Many women experience changes to their menstrual cycles after an ectopic pregnancy and it can take some time to settle back into a rhythm that is more usual for you. Periods can be heavier or lighter or more painful than before - as we are so individual there isn't necessarily a set pattern. Doctors consider menstrual cycles of between 23-42 days to be within normal parameters and, if you find that you are not within these sorts of timeframes, it would be a good idea to speak to your doctors just to be on the safe side.

As a gentle reminder regarding conceiving again, we and many medical professionals advise waiting for two menstrual cycles once your hCG levels are back to pre-pregnancy levels. It is important to allow time for your body to recover and emotions to surface and be worked through. This is so that you have some comfort that your body is returning to its natural rhythm and you have a last menstrual period date from which to date a new pregnancy - key information in checking you are not suffering from an ectopic pregnancy in the future. The first bleed soon after surgery for ectopic pregnancy is not classed as a period as it is the body's response to falling hormone levels.

With regards to trying to conceive, the chances of a further ectopic after a first in the UK is 10%. So that's a 90% chance of the embryo being in the right place next time. While generally, it is possible to conceive after an ectopic pregnancy, the amount of time it takes varies from couple to couple. Factors include age, general health, reproductive health and how often you have sex, among other things. It may be comforting to know that 65% of women are successfully pregnant within 18 months of experiencing an ectopic pregnancy and some studies suggest this rises to around 85% after two years. In terms of chances of future successful pregnancies, studies do not show a significant difference between treatment routes, whether surgical, medical using methotrexate or expectant management (allowing time for the body to resolve the pregnancy itself).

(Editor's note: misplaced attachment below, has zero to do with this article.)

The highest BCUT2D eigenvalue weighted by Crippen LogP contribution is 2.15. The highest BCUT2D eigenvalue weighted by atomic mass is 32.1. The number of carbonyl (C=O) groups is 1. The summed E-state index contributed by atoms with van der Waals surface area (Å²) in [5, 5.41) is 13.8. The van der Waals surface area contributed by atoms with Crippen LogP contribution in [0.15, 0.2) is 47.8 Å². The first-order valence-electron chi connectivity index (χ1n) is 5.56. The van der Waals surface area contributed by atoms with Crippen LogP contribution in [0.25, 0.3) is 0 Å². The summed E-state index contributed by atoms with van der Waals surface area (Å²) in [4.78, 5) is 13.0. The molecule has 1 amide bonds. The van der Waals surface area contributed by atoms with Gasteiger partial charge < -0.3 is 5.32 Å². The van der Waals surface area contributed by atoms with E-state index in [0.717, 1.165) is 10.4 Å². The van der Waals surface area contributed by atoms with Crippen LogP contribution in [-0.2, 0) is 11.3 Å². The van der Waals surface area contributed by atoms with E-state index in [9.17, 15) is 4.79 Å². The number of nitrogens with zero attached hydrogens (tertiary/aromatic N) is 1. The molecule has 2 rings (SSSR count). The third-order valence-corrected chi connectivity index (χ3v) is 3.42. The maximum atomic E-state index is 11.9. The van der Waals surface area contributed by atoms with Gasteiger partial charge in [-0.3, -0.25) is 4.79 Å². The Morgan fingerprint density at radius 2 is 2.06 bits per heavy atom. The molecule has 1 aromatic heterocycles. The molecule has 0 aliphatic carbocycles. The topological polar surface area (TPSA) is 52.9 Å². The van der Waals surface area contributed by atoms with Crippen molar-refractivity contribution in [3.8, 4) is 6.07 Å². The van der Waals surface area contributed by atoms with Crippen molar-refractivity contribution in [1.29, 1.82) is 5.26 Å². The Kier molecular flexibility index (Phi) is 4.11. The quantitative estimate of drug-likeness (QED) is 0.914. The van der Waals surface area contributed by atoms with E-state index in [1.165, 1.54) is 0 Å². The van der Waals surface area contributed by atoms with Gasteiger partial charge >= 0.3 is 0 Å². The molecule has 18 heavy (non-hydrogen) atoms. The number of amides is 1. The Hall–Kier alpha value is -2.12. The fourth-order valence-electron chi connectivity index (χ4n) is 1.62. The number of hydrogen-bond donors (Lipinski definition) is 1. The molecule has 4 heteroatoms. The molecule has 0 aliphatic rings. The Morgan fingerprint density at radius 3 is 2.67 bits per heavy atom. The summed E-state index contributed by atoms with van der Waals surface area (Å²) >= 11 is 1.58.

Importantly early scans are available. As soon as you know you are pregnant, contact your local EPU to inform them and book in for an early scan at around six weeks. Remind them of your previous ectopic pregnancy. This self-referral route is the best route in our view. Hopefully, you will have some comfort to know you are under the radar of medical professionals right away.

I know waiting for hCG levels can be an anxious time, and while I don't want to worry you, there remains a chance of rupture until you are at the non-pregnant levels (below 5mIU/ml). For these reasons, it is important to stay alert to any symptoms of pain, particularly abdominal or shoulder tip pain, or heavy bleeding. In these cases, you will want to be seen at the A&E.

These boards are a safe space for you, and we here for you for as long as you need.

With good wishes,


Michele

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Sunshine84
Posts: 1
Joined: Sat Jan 26, 2019 8:58 pm

Re: Expectant management - high HCG levels

Post by Sunshine84 »

I had an ectopic pregnancy last year and had expectant management. My initial hcg levels were 7000 and it took 8 weeks to get to 0. Hope that helps x